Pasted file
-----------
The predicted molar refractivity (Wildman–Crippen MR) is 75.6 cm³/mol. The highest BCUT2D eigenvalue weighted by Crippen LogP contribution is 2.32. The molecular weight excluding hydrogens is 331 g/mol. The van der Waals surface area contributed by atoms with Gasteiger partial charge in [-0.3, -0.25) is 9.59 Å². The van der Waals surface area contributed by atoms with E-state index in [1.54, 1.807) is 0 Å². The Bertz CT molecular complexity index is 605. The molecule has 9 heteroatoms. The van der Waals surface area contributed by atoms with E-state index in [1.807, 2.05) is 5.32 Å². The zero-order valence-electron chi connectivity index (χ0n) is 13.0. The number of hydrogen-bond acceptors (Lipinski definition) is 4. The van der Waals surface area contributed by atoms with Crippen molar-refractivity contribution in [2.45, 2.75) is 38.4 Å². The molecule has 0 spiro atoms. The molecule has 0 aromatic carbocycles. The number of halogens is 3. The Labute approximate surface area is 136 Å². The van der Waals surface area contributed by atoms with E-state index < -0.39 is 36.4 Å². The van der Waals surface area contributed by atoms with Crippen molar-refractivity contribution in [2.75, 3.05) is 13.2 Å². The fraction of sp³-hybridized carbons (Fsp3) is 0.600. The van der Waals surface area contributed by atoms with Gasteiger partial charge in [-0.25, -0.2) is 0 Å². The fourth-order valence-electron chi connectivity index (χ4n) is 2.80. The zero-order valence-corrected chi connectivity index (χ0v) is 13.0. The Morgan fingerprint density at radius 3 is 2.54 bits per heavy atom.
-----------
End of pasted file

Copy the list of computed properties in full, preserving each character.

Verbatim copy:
The predicted molar refractivity (Wildman–Crippen MR) is 75.6 cm³/mol. The highest BCUT2D eigenvalue weighted by Crippen LogP contribution is 2.32. The molecular weight excluding hydrogens is 331 g/mol. The van der Waals surface area contributed by atoms with Gasteiger partial charge in [-0.3, -0.25) is 9.59 Å². The van der Waals surface area contributed by atoms with E-state index in [1.54, 1.807) is 0 Å². The Bertz CT molecular complexity index is 605. The molecule has 9 heteroatoms. The van der Waals surface area contributed by atoms with E-state index in [1.807, 2.05) is 5.32 Å². The zero-order valence-electron chi connectivity index (χ0n) is 13.0. The number of hydrogen-bond acceptors (Lipinski definition) is 4. The van der Waals surface area contributed by atoms with Crippen molar-refractivity contribution in [2.45, 2.75) is 38.4 Å². The molecule has 0 spiro atoms. The molecule has 0 aromatic carbocycles. The number of halogens is 3. The Labute approximate surface area is 136 Å². The van der Waals surface area contributed by atoms with E-state index < -0.39 is 36.4 Å². The van der Waals surface area contributed by atoms with Crippen molar-refractivity contribution in [2.75, 3.05) is 13.2 Å². The fraction of sp³-hybridized carbons (Fsp3) is 0.600. The van der Waals surface area contributed by atoms with Gasteiger partial charge in [-0.25, -0.2) is 0 Å². The fourth-order valence-electron chi connectivity index (χ4n) is 2.80. The zero-order valence-corrected chi connectivity index (χ0v) is 13.0. The Morgan fingerprint density at radius 3 is 2.54 bits per heavy atom.